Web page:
Foraged flowers or twigs are also a beautiful offering. This can be done as a gathering or activity before the ceremony. Personally, I would like just a single twig on my casket. I like the Dutch word for it: ‘graftak’ – or, burial branch. You could collect one from the elm tree in your garden that has just been pruned, for example. It’s amazing what your environment has to give when you open your eyes.
Really, it’s about being creative. And kind. Be kind to nature.
Beautiful. Be kind to nature. What about after funerals? What are alternative ideas to do with flowers?
A lot of things! Instead of leaving them at the funeral, or placing them outside, you can bring them home. You can also pick the ones you love, and hang them upside down to dry and later create a herbarium or bring them to Field of Hope, or some other florist, to make something beautiful.
I also know this wonderful person, Elin de Jong, who is an expert in natural dying and making floral prints on textile. For instance, you can color your grandmother’s blouse or tablecloth with the pigments of the petals of the flower arrangement. It’s a beautiful, second ceremony for a family to organize after some weeks. And it’s a way to cherish and re-use objects and materials that are special to you.
It seems like there is a long-standing relationship between flowers and death. Can you tell us more about this?
Honestly, using flowers – especially lilies – at a funeral or burial ceremony probably started as a way to camouflage the smell of a decaying body. But nowadays, flowers are a way to express our feelings, show compassion or comfort us. This is why flowers are still relevant even today at funerals.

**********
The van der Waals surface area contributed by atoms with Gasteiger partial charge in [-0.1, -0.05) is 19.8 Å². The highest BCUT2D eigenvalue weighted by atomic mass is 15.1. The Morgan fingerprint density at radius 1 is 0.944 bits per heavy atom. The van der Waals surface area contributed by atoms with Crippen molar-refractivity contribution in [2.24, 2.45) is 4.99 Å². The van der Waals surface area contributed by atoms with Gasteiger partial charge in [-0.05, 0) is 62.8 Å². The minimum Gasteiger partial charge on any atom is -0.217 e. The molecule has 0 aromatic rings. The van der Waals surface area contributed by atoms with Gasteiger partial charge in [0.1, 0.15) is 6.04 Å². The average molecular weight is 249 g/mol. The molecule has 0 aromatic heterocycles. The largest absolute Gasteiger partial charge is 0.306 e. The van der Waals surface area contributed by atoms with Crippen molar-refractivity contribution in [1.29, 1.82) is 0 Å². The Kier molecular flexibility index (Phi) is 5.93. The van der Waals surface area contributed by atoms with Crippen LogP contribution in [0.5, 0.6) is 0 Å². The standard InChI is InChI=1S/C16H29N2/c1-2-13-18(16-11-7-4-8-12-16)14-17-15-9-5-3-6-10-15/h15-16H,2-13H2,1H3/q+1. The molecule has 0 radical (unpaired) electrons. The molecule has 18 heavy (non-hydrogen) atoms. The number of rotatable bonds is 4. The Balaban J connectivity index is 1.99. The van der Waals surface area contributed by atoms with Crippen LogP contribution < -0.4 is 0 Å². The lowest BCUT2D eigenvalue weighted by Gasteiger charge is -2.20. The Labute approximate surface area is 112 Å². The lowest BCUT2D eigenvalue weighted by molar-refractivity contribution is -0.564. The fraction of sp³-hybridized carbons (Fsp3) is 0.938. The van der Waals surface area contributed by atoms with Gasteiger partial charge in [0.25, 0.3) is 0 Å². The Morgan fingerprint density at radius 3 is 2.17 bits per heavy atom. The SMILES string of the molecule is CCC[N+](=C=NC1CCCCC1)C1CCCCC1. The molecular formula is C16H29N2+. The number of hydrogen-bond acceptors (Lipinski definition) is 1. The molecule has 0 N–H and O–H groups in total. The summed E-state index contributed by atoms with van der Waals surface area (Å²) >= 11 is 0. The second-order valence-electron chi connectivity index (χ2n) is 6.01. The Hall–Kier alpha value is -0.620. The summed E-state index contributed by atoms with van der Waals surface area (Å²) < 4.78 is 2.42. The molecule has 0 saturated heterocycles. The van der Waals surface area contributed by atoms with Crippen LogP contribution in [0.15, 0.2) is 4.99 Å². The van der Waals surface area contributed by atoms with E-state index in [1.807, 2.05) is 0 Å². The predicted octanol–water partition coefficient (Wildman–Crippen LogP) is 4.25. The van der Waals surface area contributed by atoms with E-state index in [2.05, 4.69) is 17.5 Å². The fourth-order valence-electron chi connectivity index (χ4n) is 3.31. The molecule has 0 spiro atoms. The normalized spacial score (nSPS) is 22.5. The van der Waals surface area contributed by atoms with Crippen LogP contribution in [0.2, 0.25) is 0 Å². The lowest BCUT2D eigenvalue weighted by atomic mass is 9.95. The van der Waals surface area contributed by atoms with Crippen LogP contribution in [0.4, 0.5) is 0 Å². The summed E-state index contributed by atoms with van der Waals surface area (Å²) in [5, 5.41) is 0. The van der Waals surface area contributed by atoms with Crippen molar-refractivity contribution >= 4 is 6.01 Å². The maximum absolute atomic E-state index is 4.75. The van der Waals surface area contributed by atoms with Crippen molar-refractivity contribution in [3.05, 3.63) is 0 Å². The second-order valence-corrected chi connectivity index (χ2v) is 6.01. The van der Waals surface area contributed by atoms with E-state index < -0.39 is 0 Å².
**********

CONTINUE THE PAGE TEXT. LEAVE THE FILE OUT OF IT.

And the floral industry’s campaign slogans support our “need” for flowers. For example, ‘nothing says love like a bouquet’ and ‘we need more flowers’. But, let’s be honest, do we really need flowers to express our feelings? This goes even deeper as we ask, “Do we need stuff to comfort us?” To me, it’s obvious that the flower industry needs us, in order to spend more money to keep it alive. I was actually meeting with a Belgian colleague a few days ago and she told me bringing flowers to a funeral as a guest isn’t a custom there. So, here in the Netherlands, our “custom” might have something to do with the huge floral industry’s presence. But the planet definitely needs us to slow things down. Consume way less. Produce way less. And we human beings definitely need to learn to cope with life without buying all kinds of stuff we don’t actually need.
Why are we not talking about these kinds of subjects? Or why is tackling waste so new to this business, do you think?
It must have something to do with the general taboo of death, and the restraint we feel when considering someone else’s mourning process. We often find it difficult to advise or critique someone that is going through hard times. So, instead, we choose to not say anything, out of fear that it might upset someone.
Looking at your own values and business, what are your next steps?
I have so many ideas and so much ambition around this whole topic of death! I love breaking taboos and introducing different perspectives on the way we shape rites of passage in our lives, with death being one of them.
Recently, I started as a curator of death at Mediamatic (an institution for arts and science) where I organize all kinds of events and workshops. Many of them are conceptual, about our impermanence and mortality, but several are also creative – like making your own personal shroud.
Apart from Mediamatic, I started writing about death – life, actually – for Holistik magazine. And I also organize inspirational workshops about conceptualizing your own funeral. It’s incredibly healing to think about how you want to be remembered, and how that might change the way you make choices today and live your life.
But my main activity remains to be guiding families to shape and organize this beautiful funeral for their loved one. I think I was born to do this!